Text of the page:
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Did a search on automotive clear and 2K clear, each thread touched on the issue that I am seeing, but not 100% sure I got the answer. I have used this paint before, mainly for gas tanks over a color, but I figured I would give it a try over wood. It looks fantastic, nice mirror shine on it I am completely satisfied with the sanding and polishing.

Problem was the other night I placed the hardware on the top to take some pictures of it to get an idea of how it was going to look. To my surprise I got outlines of the hardware, not huge outlines, small hairline corners on the one and an arc on another appeared overnight. My concern is that the area is still soft after a week which to me is unusual, the only thought I had was that I machine polished it prior to putting the hardware on, would this have softened it at all? If it was completely outlining the parts I would be furious, but the small 2-3mm outlines will just be covered when I screw everything down.

My thought was to put it out in the sun for the next 2 days and let it sit not attempting to put the hardware on, but my gut is telling me that it should be hard.

Thoughts?

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I've been dabbling with 2k clears lately, and my favorite part is how it cures fast. If yours is still "tacky" or "gummy" I would be willing to guess you may have not mixed it properly? That or there was an inclusion (moisture, or otherwise)?

If it does wind up curing properly, those lines should disappear when you cut and buff.

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How long did you let it dry for? And what did you spray it over?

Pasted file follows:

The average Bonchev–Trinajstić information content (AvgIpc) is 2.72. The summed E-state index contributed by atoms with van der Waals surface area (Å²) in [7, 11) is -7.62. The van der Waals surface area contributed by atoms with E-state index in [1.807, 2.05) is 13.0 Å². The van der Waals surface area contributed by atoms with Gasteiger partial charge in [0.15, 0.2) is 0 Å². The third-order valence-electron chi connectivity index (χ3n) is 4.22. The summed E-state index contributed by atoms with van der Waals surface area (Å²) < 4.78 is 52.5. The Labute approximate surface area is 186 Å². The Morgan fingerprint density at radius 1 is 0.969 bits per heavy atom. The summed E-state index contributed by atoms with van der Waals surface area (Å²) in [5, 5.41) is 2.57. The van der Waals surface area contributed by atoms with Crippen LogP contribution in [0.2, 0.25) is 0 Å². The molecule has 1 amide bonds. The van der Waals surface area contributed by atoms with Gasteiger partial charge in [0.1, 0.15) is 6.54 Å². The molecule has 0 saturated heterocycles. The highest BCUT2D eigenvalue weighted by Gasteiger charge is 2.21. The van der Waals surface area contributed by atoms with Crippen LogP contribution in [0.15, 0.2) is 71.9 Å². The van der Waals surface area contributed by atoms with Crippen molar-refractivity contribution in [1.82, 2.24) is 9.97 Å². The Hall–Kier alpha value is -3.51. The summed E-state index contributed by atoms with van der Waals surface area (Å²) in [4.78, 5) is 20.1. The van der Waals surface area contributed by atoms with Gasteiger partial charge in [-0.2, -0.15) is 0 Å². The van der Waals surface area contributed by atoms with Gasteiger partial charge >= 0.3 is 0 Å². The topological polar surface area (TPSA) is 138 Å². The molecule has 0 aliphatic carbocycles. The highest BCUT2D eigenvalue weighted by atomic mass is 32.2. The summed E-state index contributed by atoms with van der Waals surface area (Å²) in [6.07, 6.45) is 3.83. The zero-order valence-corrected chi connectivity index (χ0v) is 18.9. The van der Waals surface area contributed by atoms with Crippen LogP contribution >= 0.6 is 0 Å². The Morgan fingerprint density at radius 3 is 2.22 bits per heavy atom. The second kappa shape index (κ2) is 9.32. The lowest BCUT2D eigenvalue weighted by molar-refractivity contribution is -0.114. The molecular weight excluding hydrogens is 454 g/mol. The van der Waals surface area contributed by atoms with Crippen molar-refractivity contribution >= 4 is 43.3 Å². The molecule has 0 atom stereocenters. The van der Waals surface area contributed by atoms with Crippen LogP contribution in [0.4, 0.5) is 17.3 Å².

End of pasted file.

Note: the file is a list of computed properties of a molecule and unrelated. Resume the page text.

I have used a lot of 2k clears, and they can be finicky in certain situations.

1, they dont dry correctly directly on wood or over some wood sealers.

2, they usually have to dry a lot longer than the can says. "dry" is not the same as CURED.

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1. wrong

2. wrong

If you follow the instructions to the letter, within the parameters of the product, it will do exactly as it says.

Ive sprayed final coats less than 24 hours before assembly and buffing, and then putting it in a case, to freeze in a cargo hold of a 22 hour flight.

If you are heating the paint to assist in curing, you need to let it gas off first. It it skins off the solvents cant escape, and it will remain soft.... forever. I allow 4-5 minutes for gas off, then hit it with heat lamps.

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How long did you let it dry for? And what did you spray it over?

I have used a lot of 2k clears, and they can be finicky in certain situations.

1, they dont dry correctly directly on wood or over some wood sealers.

2, they usually have to dry a lot longer than the can says. "dry" is not the same as CURED.

I have some stuff that I can wetsand and buff in about 30 minutes lol. 2k CURES by catalyst, it shouldn't require a lot of time to "cure" vs "dry". I let my stuff dry overnight just to be "safe" but it's not needed. I also haven't had any issue over pretty much anything I've done wood wise. Bare wood, colored wood, painted wood, sealed wood... all the same for me.

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1. wrong

2. wrong

If you follow the instructions to the letter, within the parameters of the product, it will do exactly as it says.

Ive sprayed final coats less than 24 hours before assembly and buffing, and then putting it in a case, to freeze in a cargo hold of a 22 hour flight.

If you are heating the paint to assist in curing, you need to let it gas off first. It it skins off the solvents cant escape, and it will remain soft.... forever. I allow 4-5 minutes for gas off, then hit it with heat lamps.

That is why your experiences are different... because you are using heat lamps... Without them it doenst dry like that naturally.

I have mixed it exactly and sprayed it exactly as directions say... and it never dried on wood sealer. But dried fine on paint. Speaking from personal experience, not opinion...